so #FastandLoose happened. impro is finally back on mainstream TV, at least for 8 weeks anyway. we had an impro-watching party around the main event, watched some made-up-on-the-spot telly such as Curb Your Enthusiasm and Reno 911, and we watched some YouTube clips of brilliant groups like Beer.Shark.Mice and the fucking amazing Upright Citizens Brigade (video below). which were all magnificent, but by far the central reason for our evening was Fast & Loose.

there has not been a mainstream British impro TV show since Whose Line Is It Anyway? 15 years ago, so the expectations amongst the impro community could be felt like a build up of silence before a tidal wave hits... so did the wave hit with the full force of a 15-year surge and a burgeoning contemporary impro scene? well, um,... -ish... sort of like... sort of.

the twitterverse was lit with swathes of commentators. i would say it was mostly positive. interestingly, the good complimentary stuff seemed to come from the 'normal' TV viewer. lots of people thought it was hilarious. that is great. the dissenters, however, appeared to be people from within the improv community. there was a noticeable voice from improvisers all over the country that was disappointed and unsatisfied.

i am mixed. i thought the show was okay, but felt very calculated and safe. one if the most joyous aspects of doing impro is that the audience call out suggestions. this does two things:
1. proves that it's improvised.
2. gives the improvisers completely bat-shit crazy unexpected suggestions to work with.
there was no audience interaction whatsoever on Fast & Loose. why the hell not? they managed it 15 years ago with whose line? so why take a backwards step now?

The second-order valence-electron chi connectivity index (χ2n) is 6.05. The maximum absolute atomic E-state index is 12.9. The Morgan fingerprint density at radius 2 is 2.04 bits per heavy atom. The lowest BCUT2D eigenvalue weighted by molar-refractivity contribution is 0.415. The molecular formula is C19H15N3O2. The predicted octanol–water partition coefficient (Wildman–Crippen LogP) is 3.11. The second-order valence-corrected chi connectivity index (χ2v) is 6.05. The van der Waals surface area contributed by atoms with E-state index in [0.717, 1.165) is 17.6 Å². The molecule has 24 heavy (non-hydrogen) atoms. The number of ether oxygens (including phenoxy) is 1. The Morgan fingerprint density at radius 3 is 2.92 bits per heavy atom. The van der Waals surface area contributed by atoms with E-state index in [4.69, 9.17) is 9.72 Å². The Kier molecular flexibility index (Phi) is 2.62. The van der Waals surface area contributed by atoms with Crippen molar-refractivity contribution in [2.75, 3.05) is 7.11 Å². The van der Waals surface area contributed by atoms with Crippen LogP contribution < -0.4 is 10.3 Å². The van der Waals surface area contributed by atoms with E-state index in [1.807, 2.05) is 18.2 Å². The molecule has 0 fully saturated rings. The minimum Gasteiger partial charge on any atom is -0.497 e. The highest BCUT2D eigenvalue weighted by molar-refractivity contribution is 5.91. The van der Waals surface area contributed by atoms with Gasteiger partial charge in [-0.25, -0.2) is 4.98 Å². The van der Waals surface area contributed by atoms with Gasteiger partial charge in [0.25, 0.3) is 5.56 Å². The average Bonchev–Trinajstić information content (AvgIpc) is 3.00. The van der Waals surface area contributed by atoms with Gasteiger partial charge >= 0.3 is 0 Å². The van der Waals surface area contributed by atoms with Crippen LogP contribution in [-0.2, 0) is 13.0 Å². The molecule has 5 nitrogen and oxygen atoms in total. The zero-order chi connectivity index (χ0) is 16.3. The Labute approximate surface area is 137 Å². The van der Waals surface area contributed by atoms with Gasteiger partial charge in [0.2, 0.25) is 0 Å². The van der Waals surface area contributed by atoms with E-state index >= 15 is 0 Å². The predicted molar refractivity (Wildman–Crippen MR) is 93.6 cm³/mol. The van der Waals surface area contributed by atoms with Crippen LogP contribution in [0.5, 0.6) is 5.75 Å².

the cast list included pippa evans and humphrey ker. these are two perfectly decent improvisers who could cope with any suggestion the audience could muster. future cast members for the series include ruth bratt and dave reed, who are also off-the-cuff masters. the Fast & Loose decision-makers are happy to use less-well-known but entirely capable improvisers, but it appears that due to some wet fear of risk-taking they also had to go down the danger-free route of stand-up comedians and a fail-safe format. the name of the show ended up being quite the opposite of the truth. series two should be called "Slow & Constrained".

my lady-cohort observed that if you wanted to broadcast a show about mime, you would go and talk to some mime artists; find out if there was a community of people who do mime and which performers those mime artists respect most. you would work with those maestros to form the best mime format you could for your TV show and the best mimists for your cast.

why then, didn't Fast & Loose work with prominent people in the improvisation circuit? there are people out there who've practiced incessantly on the art of improv for years and years and are regarded as figureheads in the community. Dylan Emery is one of the creators of Showstoppers, performs in Grand Theft Impro, runs the Crunchy Frog Collective, part of the astounding School of Night and is well regarded as a bit of a powerhouse in making existing improvisers work harder and be better since he took up the mantel that Alan Marriott left behind when he moved back home to Canada.